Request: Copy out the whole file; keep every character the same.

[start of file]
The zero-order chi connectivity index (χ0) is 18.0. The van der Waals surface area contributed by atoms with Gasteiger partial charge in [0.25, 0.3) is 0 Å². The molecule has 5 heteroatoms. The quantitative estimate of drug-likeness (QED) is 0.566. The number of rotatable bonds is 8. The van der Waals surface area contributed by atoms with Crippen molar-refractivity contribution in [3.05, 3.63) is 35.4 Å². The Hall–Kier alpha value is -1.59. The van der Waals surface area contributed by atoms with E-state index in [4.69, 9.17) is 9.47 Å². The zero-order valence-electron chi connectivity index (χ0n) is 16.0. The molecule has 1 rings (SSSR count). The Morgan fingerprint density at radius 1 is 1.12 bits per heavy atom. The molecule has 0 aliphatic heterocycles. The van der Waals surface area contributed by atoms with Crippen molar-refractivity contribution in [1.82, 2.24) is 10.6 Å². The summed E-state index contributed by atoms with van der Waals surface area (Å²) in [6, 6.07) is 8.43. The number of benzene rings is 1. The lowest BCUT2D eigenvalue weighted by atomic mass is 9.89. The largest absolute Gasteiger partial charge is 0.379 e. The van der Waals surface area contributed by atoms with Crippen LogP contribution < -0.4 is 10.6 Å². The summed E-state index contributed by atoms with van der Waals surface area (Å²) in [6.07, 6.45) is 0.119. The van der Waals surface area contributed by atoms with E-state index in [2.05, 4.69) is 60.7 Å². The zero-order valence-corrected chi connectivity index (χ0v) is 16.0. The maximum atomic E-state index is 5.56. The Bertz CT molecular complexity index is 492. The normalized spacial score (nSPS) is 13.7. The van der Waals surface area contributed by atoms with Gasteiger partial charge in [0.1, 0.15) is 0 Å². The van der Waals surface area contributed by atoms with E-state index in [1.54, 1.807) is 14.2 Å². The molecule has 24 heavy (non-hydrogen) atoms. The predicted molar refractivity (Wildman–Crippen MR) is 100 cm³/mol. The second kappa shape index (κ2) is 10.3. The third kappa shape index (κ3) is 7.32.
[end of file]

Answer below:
The zero-order chi connectivity index (χ0) is 18.0. The van der Waals surface area contributed by atoms with Gasteiger partial charge in [0.25, 0.3) is 0 Å². The molecule has 5 heteroatoms. The quantitative estimate of drug-likeness (QED) is 0.566. The number of rotatable bonds is 8. The van der Waals surface area contributed by atoms with Crippen molar-refractivity contribution in [3.05, 3.63) is 35.4 Å². The Hall–Kier alpha value is -1.59. The van der Waals surface area contributed by atoms with E-state index in [4.69, 9.17) is 9.47 Å². The zero-order valence-electron chi connectivity index (χ0n) is 16.0. The molecule has 1 rings (SSSR count). The Morgan fingerprint density at radius 1 is 1.12 bits per heavy atom. The molecule has 0 aliphatic heterocycles. The van der Waals surface area contributed by atoms with Crippen molar-refractivity contribution in [1.82, 2.24) is 10.6 Å². The summed E-state index contributed by atoms with van der Waals surface area (Å²) in [6, 6.07) is 8.43. The number of benzene rings is 1. The lowest BCUT2D eigenvalue weighted by atomic mass is 9.89. The largest absolute Gasteiger partial charge is 0.379 e. The van der Waals surface area contributed by atoms with Crippen LogP contribution < -0.4 is 10.6 Å². The summed E-state index contributed by atoms with van der Waals surface area (Å²) in [6.07, 6.45) is 0.119. The van der Waals surface area contributed by atoms with E-state index in [2.05, 4.69) is 60.7 Å². The zero-order valence-corrected chi connectivity index (χ0v) is 16.0. The maximum atomic E-state index is 5.56. The Bertz CT molecular complexity index is 492. The normalized spacial score (nSPS) is 13.7. The van der Waals surface area contributed by atoms with Gasteiger partial charge in [0.1, 0.15) is 0 Å². The van der Waals surface area contributed by atoms with E-state index in [1.54, 1.807) is 14.2 Å². The molecule has 24 heavy (non-hydrogen) atoms. The predicted molar refractivity (Wildman–Crippen MR) is 100 cm³/mol. The second kappa shape index (κ2) is 10.3. The third kappa shape index (κ3) is 7.32.